I feel like a WWII allied prisoner of war tunneling to freedom every time I have to “go under”. I emerge covered in old smelly dirt that hasn’t seen the sun since 1878. I have a dedicated “crawl space suit” that I wear (an old set of coveralls) when I am condemned to go under. I hose it off before tossing it in the washer.

    I dread it more each time. It is a subterranean obstacle course that gets more challenging as I get older and stiffer.

  24. James Hanley says:

    That’s awesome (as well as awesomely bad). I love old houses, and those types of oddities fascinate me.

    They’re hell to work with, though (obviously). My plumbing union is beside the basement steps, in a space that’s about 3′ x 3′, and working in there when I replaced the cast iron was not pleasant. And the access to the crawl space under my bedroom is a little hole knocked in the basement wall by the steps, where I had to lay half-in/half-out to replace the drainpipe from the bathroom sink. And I want to insulate the walls in that crawlspace, and the floor of my bedroom, but it’s so low that where the drain for the washing machine runs–directly along the line of and underneath a floor joist–I can’t fit through. So I’ll either have to pull up the floor or cut out and replace the drain.

    Still, I’ve got nothing like your tunnel. That’s a winner in the crazy old house sweepstakes.

    Edit: I have another crawl space that is about 2′ high, but is about 4′ above the floor of the basement, and behind the heater and water heater, so it’s hard to get into. And the house used to have coal heat, so there’s lots of coal dust in the first part of the crawl space. Like Lance, I have an old pair of overalls I use there, and only there–should get real coveralls probably.

  25. lumbercartel says:

    There comes a time when it makes sense to bite the bullet and pay someone younger and more limber to go under the house and move dirt to make things maintainable. I would have done that already except some of the floors are in bad enough shape that we’ve gotten what we need to by pulling up sections of flooring.
    I’m pretty sure that won’t work much longer. That electrical wiring is going to be loads of fun; fortunately, I can afford to pay the aforementioned “younger and more limber” individual to do much of it for me. That, and time things so that the floor repairs will be timed to keep the ugly to a minimum.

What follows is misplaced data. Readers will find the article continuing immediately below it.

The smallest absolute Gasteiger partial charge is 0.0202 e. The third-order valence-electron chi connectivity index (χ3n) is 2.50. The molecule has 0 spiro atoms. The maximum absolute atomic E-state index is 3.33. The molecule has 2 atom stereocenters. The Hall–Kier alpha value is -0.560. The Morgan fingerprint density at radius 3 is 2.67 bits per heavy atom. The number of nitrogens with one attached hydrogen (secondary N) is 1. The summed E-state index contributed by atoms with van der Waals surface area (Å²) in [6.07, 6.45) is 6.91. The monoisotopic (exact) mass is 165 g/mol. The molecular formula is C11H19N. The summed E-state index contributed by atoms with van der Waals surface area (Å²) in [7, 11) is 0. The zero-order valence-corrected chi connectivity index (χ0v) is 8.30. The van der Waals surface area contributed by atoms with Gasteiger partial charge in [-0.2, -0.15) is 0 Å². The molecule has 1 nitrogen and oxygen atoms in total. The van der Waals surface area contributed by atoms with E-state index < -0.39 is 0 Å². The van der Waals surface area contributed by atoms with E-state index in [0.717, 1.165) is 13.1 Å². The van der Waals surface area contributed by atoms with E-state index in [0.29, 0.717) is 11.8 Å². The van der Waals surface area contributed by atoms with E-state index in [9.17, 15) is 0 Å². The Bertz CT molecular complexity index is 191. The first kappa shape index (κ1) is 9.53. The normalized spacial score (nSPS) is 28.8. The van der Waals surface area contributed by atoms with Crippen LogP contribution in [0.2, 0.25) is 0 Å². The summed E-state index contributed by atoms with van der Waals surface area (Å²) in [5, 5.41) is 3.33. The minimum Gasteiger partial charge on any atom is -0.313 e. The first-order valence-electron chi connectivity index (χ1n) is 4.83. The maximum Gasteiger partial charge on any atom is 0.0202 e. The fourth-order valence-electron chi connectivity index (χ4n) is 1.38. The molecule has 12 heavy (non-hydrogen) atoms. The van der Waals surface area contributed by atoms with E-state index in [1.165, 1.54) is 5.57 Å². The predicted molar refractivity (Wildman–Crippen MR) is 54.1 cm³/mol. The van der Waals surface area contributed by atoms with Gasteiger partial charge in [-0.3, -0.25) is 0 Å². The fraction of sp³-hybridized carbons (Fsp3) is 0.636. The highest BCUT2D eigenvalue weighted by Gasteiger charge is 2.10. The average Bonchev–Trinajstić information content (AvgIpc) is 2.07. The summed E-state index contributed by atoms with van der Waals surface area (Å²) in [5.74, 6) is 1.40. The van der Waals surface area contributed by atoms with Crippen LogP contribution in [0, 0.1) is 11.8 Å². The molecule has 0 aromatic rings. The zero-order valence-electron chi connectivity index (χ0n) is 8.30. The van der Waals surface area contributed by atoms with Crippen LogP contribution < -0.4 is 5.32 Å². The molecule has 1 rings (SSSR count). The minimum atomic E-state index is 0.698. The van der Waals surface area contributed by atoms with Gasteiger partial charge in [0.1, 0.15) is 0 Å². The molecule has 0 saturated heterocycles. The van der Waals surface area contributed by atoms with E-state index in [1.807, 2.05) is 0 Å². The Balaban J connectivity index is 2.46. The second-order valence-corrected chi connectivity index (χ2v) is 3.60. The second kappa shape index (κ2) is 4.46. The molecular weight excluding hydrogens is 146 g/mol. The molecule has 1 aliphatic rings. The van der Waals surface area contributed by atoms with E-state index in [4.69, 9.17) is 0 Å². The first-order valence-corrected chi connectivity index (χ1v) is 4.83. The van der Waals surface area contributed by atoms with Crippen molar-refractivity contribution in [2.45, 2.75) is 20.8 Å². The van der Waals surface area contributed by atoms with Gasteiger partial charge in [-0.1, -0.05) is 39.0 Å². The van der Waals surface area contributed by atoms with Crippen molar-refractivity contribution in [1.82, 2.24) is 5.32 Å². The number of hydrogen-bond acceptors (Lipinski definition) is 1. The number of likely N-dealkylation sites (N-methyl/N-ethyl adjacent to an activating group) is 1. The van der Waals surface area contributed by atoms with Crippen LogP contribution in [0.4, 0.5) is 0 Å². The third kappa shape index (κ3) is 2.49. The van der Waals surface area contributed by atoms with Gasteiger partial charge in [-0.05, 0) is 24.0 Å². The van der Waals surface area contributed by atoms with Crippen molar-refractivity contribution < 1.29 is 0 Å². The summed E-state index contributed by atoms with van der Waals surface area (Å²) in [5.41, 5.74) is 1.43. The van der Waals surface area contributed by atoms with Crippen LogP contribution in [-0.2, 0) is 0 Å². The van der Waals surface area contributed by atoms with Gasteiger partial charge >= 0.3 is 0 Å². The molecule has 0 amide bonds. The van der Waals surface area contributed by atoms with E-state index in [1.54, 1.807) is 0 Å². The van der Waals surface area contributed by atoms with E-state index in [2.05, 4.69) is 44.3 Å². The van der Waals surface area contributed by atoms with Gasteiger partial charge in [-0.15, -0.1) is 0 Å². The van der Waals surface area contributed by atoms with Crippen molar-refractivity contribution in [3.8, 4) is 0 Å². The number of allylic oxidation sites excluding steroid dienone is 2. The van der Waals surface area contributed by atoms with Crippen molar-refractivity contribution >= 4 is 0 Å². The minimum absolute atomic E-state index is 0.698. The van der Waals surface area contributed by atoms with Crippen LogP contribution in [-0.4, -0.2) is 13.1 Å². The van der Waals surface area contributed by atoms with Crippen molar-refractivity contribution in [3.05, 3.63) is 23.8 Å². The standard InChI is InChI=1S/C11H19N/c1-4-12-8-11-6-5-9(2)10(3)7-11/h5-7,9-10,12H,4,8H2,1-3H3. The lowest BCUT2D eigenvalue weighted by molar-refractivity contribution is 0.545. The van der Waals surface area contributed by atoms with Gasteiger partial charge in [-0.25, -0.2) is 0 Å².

26. lumbercartel says:

    The good news is that the furnace-over-the-house arrangement is on borrowed time. It’s coming down. At least it can come down — plumbing has nowhere to go but under.

  27. Update: we found about 2/3 of the current house (complete with pitched roof — probably tin) in an 1885 drawing of the town: (warning: the image if honking enormous.) Start with the railroad on the left, follow Grant to the right until it runs into Fisher (sometimes spelled with an H); on the right hand side of Fisher right where the street is labelled there are two houses, the upper one being a simple rectangle and the lower being T-shaped.

    The upper one is mine, although the porch has been enclosed and (honking huge) bath/laundry/utility room added at the rear. Otherwise both houses look much the same as 128 years ago.

  28. James Hanley says:

    That’s very cool, D.C. I might boast that my house is even older, but then I don’t have a cool old map to show.

    In the Library of Congress there is a collection of old maps made for fire insurance purposes, which would also plot our houses. I’d love a copy of one of those.

  29. lancifer666 says:

    I estimate the age of my home as 125 – 130 years but have no documentation to prove it. I went down to the county courthouse to search for the original deed but gave up after an hour or so.

    The county workers were less than helpful and I wasn’t allowed to go back into the records room to search the actual paper records but had to navigate the computerized copy system which was very poorly organized and even more poorly designed.

    I used to work for a title insurance company (Lawyer’s Title) as an “abstracter’ when I went to college, so I know how to search the actual records but the damn computer system of our county is confounding me.

    I plan on making an appointment with some clerk or other to assist me next time.

  30. lumbercartel says:

    In the Library of Congress there is a collection of old maps made for fire insurance purposes, which would also plot our houses. I’d love a copy of one of those.

    The Sanford maps? They’re available online, prices vary depending on size. They look good but the ones for New Mexico don’t include my property. The house could be quite a bit older than 1885, but we at least have a bound on the age. The most interesting thing is that it was very much more like today than we thought.